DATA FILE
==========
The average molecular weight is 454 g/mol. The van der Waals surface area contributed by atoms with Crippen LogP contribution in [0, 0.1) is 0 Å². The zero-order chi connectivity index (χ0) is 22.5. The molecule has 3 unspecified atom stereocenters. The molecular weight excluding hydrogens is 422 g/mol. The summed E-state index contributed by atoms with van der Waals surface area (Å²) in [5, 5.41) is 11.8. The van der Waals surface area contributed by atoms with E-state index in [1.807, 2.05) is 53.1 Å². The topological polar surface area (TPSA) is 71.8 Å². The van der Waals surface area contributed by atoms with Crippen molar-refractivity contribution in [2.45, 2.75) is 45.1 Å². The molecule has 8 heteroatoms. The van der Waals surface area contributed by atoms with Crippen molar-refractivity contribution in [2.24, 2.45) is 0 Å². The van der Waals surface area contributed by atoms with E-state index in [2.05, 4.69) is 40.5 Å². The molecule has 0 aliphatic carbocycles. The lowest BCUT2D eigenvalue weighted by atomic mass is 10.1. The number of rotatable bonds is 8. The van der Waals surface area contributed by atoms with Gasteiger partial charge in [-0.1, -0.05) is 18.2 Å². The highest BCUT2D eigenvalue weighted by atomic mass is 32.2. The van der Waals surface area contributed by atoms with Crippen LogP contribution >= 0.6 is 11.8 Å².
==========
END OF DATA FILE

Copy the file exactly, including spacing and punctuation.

The average molecular weight is 454 g/mol. The van der Waals surface area contributed by atoms with Crippen LogP contribution in [0, 0.1) is 0 Å². The zero-order chi connectivity index (χ0) is 22.5. The molecule has 3 unspecified atom stereocenters. The molecular weight excluding hydrogens is 422 g/mol. The summed E-state index contributed by atoms with van der Waals surface area (Å²) in [5, 5.41) is 11.8. The van der Waals surface area contributed by atoms with E-state index in [1.807, 2.05) is 53.1 Å². The topological polar surface area (TPSA) is 71.8 Å². The van der Waals surface area contributed by atoms with Crippen molar-refractivity contribution in [2.45, 2.75) is 45.1 Å². The molecule has 8 heteroatoms. The van der Waals surface area contributed by atoms with Crippen molar-refractivity contribution in [2.24, 2.45) is 0 Å². The van der Waals surface area contributed by atoms with E-state index in [2.05, 4.69) is 40.5 Å². The molecule has 0 aliphatic carbocycles. The lowest BCUT2D eigenvalue weighted by atomic mass is 10.1. The number of rotatable bonds is 8. The van der Waals surface area contributed by atoms with Gasteiger partial charge in [-0.1, -0.05) is 18.2 Å². The highest BCUT2D eigenvalue weighted by atomic mass is 32.2. The van der Waals surface area contributed by atoms with Crippen LogP contribution >= 0.6 is 11.8 Å².